Trades to accomplish the same result are also possible but we would have to give up a ton to get a younger player with Victor’s punch and average. So I am open to any and all possibilities to get the job done but I am not compromising on what I feel the Indians need. It is their only legitimate chance to really contend and get the fans revved up and interested again. The Indians pitching has the potential to be special, but the team must find a way to have fewer games where they score 3 runs or less.

I feel a substantially increased investment is necessary for the next two years to provide a true window to succeed and improve attendance. As Swisher’s and Borne’s contracts expire, they should not be replaced. We should have enough young players to fill those gaps by then. So, in two years, about 25 million will come off the payroll. Dolan should set up a business plan to severely deficit spend for two years and then get the payroll down in 2017.

I hope you have enjoyed this series on the Indians. It was the product of a lot of research and thought. I understand the final recommendation is kind of simple, but I think a major addition is needed. The team is set up overall to win with that addition. Whether this would succeed to peak the interest of the Cleveland fans, only time would tell. But I can assure you that doing nothing or very little will NOT result in a significant increase in attendance. The deficits created in that scenario might be deadly to the Dolan ownership and the Cleveland Indians franchise.


Cleveland Indians 1948 champs

[5] Dolans – Look in Mirror: The Window is NOW

Although I think any speculation that the Indians might move or abandon Cleveland is quite unrealistic, I do not think it is unrealistic to think that this is a critical juncture for the Dolan ownership of the Tribe. I spent 4 installments in this series to try and explain to everyone why local economics, population, sports popularity or other sports competition is NOT the reason for the declining attendance. There is NO credible evidence to support these theories other than trying to absolve the current Indians management or ownership from culpability for a failing business plan.

I have explained why it is failing to the best of my ability by analogy and explanation using real world examples.  The sad thing is that the failure might be primarily and unfairly generated by horrific perceptions of an inability or unwillingness of ownership to make the sacrifices necessary to improve the product toward the goal of a championship. I am not trying to argue that this perception is fair or just. Or that the Dolans are cheap or liars. That would be truly unfair and unsupported. What I am saying is that you can’t blame the customers for a failed business plan. I have discussed this topic with thoughtful and intelligent bloggers and friends with a few still firmly clinging to the theory that the market or the fans are to blame for the failing product. I will further address why the facts do not support such assertions in my final post later this week. But for this post, I will discuss what is right about the current Cleveland Indians, what is wrong, and what should be done to change perceptions and the competitiveness of the team.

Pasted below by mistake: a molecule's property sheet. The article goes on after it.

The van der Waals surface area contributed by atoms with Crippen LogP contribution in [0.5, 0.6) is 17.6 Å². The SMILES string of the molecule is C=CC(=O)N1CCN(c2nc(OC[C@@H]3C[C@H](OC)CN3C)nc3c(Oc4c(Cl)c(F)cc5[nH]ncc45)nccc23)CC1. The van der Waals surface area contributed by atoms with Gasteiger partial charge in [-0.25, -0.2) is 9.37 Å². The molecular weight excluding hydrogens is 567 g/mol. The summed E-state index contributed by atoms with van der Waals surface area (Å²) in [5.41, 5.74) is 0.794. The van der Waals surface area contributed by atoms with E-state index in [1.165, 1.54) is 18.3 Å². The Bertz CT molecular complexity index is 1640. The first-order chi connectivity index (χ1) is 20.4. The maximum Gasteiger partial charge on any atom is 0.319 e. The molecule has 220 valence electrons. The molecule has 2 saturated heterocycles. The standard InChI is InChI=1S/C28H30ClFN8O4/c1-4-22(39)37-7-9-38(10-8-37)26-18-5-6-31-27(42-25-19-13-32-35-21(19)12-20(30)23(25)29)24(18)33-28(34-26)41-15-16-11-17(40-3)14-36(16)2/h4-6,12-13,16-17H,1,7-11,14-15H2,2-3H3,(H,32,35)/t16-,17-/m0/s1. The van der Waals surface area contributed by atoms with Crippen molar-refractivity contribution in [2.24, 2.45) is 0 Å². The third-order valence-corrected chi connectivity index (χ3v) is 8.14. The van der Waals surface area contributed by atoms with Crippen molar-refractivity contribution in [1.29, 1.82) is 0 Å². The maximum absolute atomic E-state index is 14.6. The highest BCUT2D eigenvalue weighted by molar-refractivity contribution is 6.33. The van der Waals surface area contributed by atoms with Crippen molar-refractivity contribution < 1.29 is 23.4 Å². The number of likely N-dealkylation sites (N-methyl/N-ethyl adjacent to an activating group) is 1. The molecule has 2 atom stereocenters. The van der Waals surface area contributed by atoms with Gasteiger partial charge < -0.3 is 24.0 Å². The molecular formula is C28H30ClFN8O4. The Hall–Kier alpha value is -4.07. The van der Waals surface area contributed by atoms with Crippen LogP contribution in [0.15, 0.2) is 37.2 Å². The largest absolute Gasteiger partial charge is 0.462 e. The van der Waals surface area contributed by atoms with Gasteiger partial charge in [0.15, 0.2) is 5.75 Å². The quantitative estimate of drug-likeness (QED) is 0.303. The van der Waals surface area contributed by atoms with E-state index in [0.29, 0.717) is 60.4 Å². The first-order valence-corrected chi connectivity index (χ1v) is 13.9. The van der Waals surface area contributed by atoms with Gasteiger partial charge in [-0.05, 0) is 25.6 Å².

The great news is that, in my opinion, there is much more right about this Cleveland Indians baseball team than wrong. And, contrary to what one might believe based on the first 4 posts, I credit the ownership and management for what has been done right. It is why I honestly feel that the “Window is Now”.  I will not recap all the moves that have led to this point, but I will look at the results.

The Indians have one of the best and most respected managers in Major League Baseball. He is steady and thoughtful and honest. I think he must have the respect of his players as well because they sure play hard for him. I have never questioned the heart, drive or determination of the players during Francona’s tenure. I may not always agree with Francona’s moves but it is a tradition to question the manager. He might be one of the best reasons for optimism going forward. And he manages the playing time of the players to keep them sharp better than any manager I have ever seen.